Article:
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Motiejunas missing the point - and fun - as Rockets roll on without him

Fran Blinebury

HOUSTON — Mike D’Antoni means it when he keeps saying there will be nothing but good vibrations if Donatas Motiejunas walks back through that door.

But that doesn’t mean the Rockets are waiting. Not when they are having this much fun and success already.

After all, any team would welcome a 7-footer that’s got the light footwork of a ballroom dancer in the paint and a nice shooting touch.

Yet the Rockets have gotten to this point at 15-7, as perhaps the league’s biggest upside surprise of the season, without looking as if there are any gaping, needy holes.

What Motiejunas is missing by refusing to report after the team matched the restricted free agent offer from the Nets is another of those nights when James Harden simply looks like the coolest cat in the jazz club, playing riffs with his crossover dribble and step-back 3-pointers or handing off the melody to another in the band on backdoor cuts and long, leading fast break passes.

Motiejunas is missing the chance to be part of a second unit with Eric Gordon, who is the league’s second-leading scorer off the bench and dropped in 26 points on eight 3-pointers Wednesday night in a 134-95 thumping of the Lakers.

Motiejunas is missing the bundle of kinetic energy that is Pat Beverley, taking time in addition to his fierce, frantic defense to mix in a clever little wrap-around pass to a trailing Harden for a bottom-of-the-net trey or dives for a loose ball and without even coming all the way up off the floor, flips a behind-the-back pass to a charging Clint Capela for a breakaway slam.

https://twitter.com/HoustonRockets/status/806718690284564481

He’s also missing the point.

Motiejunas and his agent B.J. Armstrong are like a couple of bank robbers who show up at the teller’s window pointing their guns at themselves.

In turning up their noses at the Rockets and making a stand for what Armstrong has called D-Mo’s “rights,” all that is missing is logic and leverage and even a trace of common sense.

For while Motiejunas has proven to be a solid situation player through four NBA seasons, he was still more potential than proof when he became a restricted free agent last July. While so many others were requiring wheelbarrows to haul off the piles of cash that were being tossed out all summer, D-Mo could not get a bite, in part because he has undergone a pair of back surgeries, which has made teams reluctant to make a long-term commitment.

When the lowly, foundering Nets finally stepped up last week to make a $37-million, four-year offer sheet, it came with more than a few strings attached and was only partially guaranteed. According to the rules of the collective bargaining agreement, the Rockets only had to match the principle terms of the offer — not including all incentives — which made the deal worth about $31 million.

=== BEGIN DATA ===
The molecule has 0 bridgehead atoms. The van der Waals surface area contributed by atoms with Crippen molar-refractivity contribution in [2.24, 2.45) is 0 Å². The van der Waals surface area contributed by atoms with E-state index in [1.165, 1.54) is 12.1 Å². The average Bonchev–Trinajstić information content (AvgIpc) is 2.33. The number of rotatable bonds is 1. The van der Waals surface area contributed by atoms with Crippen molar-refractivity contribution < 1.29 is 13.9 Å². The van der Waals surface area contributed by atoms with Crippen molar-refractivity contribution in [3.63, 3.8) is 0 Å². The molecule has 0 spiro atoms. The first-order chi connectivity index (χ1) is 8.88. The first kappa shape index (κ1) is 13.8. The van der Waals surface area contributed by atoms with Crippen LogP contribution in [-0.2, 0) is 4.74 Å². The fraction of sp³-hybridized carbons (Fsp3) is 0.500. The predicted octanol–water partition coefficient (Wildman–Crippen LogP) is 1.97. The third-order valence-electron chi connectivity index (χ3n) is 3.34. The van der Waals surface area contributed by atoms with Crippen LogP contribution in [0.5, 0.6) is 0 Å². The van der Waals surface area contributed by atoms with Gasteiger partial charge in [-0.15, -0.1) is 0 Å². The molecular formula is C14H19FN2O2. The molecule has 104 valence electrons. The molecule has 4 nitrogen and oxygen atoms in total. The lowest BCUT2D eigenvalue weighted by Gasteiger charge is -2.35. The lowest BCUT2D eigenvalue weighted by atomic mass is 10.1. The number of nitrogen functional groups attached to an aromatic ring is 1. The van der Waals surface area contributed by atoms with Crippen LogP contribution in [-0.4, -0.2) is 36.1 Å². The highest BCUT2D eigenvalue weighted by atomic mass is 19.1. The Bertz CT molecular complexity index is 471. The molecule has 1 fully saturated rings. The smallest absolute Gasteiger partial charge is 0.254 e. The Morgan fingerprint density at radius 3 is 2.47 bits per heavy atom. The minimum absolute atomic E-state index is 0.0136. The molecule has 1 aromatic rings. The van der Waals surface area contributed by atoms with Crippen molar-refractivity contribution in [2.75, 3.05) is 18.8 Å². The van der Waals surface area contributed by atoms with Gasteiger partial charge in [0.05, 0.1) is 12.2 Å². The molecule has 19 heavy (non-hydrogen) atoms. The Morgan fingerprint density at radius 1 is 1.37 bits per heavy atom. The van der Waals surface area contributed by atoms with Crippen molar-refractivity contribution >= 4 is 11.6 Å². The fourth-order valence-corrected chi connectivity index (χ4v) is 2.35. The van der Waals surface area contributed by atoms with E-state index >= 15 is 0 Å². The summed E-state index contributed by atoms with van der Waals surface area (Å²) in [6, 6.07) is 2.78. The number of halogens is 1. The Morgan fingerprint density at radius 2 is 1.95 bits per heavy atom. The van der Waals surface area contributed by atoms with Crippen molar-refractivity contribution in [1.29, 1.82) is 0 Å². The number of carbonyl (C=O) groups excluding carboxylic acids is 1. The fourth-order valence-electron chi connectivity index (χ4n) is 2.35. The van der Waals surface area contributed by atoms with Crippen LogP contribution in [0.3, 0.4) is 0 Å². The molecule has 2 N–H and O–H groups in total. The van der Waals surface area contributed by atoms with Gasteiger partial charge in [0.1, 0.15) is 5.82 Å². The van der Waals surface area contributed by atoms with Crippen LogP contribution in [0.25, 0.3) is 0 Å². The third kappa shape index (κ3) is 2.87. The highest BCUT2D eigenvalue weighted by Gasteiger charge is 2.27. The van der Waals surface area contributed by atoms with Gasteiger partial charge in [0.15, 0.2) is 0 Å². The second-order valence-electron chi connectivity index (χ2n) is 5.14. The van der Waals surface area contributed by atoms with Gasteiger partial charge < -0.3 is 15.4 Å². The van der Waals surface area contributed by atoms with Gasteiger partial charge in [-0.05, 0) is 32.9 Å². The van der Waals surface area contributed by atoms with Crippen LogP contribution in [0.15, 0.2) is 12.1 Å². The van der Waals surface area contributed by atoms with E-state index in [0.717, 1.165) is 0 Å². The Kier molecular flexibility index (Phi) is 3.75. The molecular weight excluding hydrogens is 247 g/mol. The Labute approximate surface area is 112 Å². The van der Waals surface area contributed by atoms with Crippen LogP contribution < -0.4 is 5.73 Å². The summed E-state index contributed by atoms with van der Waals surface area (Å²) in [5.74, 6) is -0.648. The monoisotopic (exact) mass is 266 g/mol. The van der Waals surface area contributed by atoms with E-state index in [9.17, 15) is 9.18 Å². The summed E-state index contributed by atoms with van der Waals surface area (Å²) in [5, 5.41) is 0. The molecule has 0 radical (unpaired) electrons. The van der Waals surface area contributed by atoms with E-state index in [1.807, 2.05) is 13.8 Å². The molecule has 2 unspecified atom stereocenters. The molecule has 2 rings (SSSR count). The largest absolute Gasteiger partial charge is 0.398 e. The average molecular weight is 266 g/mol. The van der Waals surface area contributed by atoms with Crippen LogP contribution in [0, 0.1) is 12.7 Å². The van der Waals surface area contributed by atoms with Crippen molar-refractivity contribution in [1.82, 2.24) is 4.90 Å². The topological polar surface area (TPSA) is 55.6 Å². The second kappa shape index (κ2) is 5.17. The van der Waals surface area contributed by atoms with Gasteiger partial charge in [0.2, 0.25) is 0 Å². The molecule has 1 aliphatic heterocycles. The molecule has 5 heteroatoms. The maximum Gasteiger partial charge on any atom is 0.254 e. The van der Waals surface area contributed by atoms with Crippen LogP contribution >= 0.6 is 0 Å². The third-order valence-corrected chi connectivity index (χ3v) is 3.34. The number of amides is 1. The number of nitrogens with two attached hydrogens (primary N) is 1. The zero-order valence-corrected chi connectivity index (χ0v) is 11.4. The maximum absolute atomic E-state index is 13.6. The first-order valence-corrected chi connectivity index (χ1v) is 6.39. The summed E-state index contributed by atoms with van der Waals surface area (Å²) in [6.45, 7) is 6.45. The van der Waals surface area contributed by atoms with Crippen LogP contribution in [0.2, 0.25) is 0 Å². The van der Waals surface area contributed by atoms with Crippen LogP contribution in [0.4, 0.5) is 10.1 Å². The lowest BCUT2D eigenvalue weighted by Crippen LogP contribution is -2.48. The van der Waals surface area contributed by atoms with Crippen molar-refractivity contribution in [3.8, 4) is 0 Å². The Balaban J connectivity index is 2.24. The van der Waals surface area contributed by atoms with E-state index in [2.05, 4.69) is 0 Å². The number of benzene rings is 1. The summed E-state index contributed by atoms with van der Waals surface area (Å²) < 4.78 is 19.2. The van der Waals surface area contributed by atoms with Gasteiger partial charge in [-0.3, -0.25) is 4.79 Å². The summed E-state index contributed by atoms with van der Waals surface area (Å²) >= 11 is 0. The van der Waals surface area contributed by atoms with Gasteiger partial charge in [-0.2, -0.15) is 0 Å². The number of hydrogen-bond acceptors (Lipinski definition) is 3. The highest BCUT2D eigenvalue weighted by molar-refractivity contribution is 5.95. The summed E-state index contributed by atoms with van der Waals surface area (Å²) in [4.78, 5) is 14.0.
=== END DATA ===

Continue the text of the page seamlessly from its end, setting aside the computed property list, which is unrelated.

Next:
The Rockets can keep their first-refusal notice open and simply wait for Motiejunas to report. If he does not, the team can pull the offer Thursday and Motiejunas becomes a restricted free agent. If they don’t pull the offer, it automatically expires March 1.

So now Armstrong and Motiejunas are making a stand on “rights” when it is really about the $6 million that was left on the table by their own limp negotiating. And keep in mind, the Rockets already traded Motiejunas once last February, only to have the Pistons back out on the deal when they said he could not pass a physical.

“When we get rebounds and push the ball, it’s real hard for teams to match up with us in transition. It’s a fun style of basketball.”

Houston’s Ryan Anderson

There might have been a time at the end of last season’s oh-so-miserable 41-41 campaign when the potential of Motiejunas was the kind of valuable asset a rebuilding Rockets team could not afford to let get away. However, an offseason that unburdened them from the moodiness of Dwight Howard and brought in the floor-spacing, sharp-shooting talents of Gordon and Ryan Anderson through free agency has the Rockets not just buoyant again, but practically walking on water in D’Antoni’s free-wheeling offense.

“When we get rebounds and push the ball, it’s real hard for teams to match up with us in transition,” Anderson said. “It’s a fun style of basketball.”

A week ago the Rockets went to overtime in Oakland to out-duel the league-leading Warriors in what was likely the most entertaining game played in the league so far this season and since then have won four in a row, dancing to their own music with Harden as conductor.

Gordon has now made at least four 3-pointers in seven straight games and against the Lakers became just the fifth player in NBA history to make eight 3s in less than 24 minutes. Beverley nearly rang up the first triple-double of his career against L.A.

Meanwhile, if Motiejunas doesn’t report to the Rockets, they can keep his rights and force him to go into next summer as a restricted free agent all over again. He’s also killed most of the goodwill he’d built in Houston.

D’Antoni was talking about an entirely different subject when he said: “This league doesn’t feel sorry for anybody.”

D-Mo is learning, it also doesn’t wait.

Fran Blinebury has covered the NBA since 1977. You can e-mail him here, find his archive here and follow him on Twitter.

The views on this page do not necessarily reflect the views of the NBA, its clubs or Turner Broadcasting.

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